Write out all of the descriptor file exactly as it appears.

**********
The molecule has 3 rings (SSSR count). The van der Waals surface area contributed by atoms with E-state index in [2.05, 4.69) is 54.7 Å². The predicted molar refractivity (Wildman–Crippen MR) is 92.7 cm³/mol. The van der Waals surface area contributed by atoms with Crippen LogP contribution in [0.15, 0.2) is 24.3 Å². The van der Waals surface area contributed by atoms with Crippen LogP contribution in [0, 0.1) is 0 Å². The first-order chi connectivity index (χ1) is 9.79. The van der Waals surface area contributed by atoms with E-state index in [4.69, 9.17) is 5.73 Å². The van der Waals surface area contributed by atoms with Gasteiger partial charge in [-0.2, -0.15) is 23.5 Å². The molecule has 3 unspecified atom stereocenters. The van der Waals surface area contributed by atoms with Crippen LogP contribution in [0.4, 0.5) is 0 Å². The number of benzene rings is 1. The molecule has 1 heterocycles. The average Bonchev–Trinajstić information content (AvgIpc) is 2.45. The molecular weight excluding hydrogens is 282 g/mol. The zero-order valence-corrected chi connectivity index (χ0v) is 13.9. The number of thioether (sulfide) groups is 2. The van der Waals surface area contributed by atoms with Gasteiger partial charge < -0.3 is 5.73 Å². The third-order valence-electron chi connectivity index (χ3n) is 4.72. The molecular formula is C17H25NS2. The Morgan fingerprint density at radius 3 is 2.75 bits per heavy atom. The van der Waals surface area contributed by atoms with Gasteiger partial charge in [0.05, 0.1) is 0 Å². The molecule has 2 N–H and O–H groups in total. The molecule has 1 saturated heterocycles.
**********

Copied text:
The molecule has 3 rings (SSSR count). The van der Waals surface area contributed by atoms with E-state index in [2.05, 4.69) is 54.7 Å². The predicted molar refractivity (Wildman–Crippen MR) is 92.7 cm³/mol. The van der Waals surface area contributed by atoms with Crippen LogP contribution in [0.15, 0.2) is 24.3 Å². The van der Waals surface area contributed by atoms with Crippen LogP contribution in [0, 0.1) is 0 Å². The first-order chi connectivity index (χ1) is 9.79. The van der Waals surface area contributed by atoms with E-state index in [4.69, 9.17) is 5.73 Å². The van der Waals surface area contributed by atoms with Gasteiger partial charge in [-0.2, -0.15) is 23.5 Å². The molecule has 3 unspecified atom stereocenters. The van der Waals surface area contributed by atoms with Crippen LogP contribution in [0.4, 0.5) is 0 Å². The number of benzene rings is 1. The molecule has 1 heterocycles. The average Bonchev–Trinajstić information content (AvgIpc) is 2.45. The molecular weight excluding hydrogens is 282 g/mol. The zero-order valence-corrected chi connectivity index (χ0v) is 13.9. The number of thioether (sulfide) groups is 2. The van der Waals surface area contributed by atoms with Gasteiger partial charge < -0.3 is 5.73 Å². The third-order valence-electron chi connectivity index (χ3n) is 4.72. The molecular formula is C17H25NS2. The Morgan fingerprint density at radius 3 is 2.75 bits per heavy atom. The van der Waals surface area contributed by atoms with Gasteiger partial charge in [0.05, 0.1) is 0 Å². The molecule has 2 N–H and O–H groups in total. The molecule has 1 saturated heterocycles.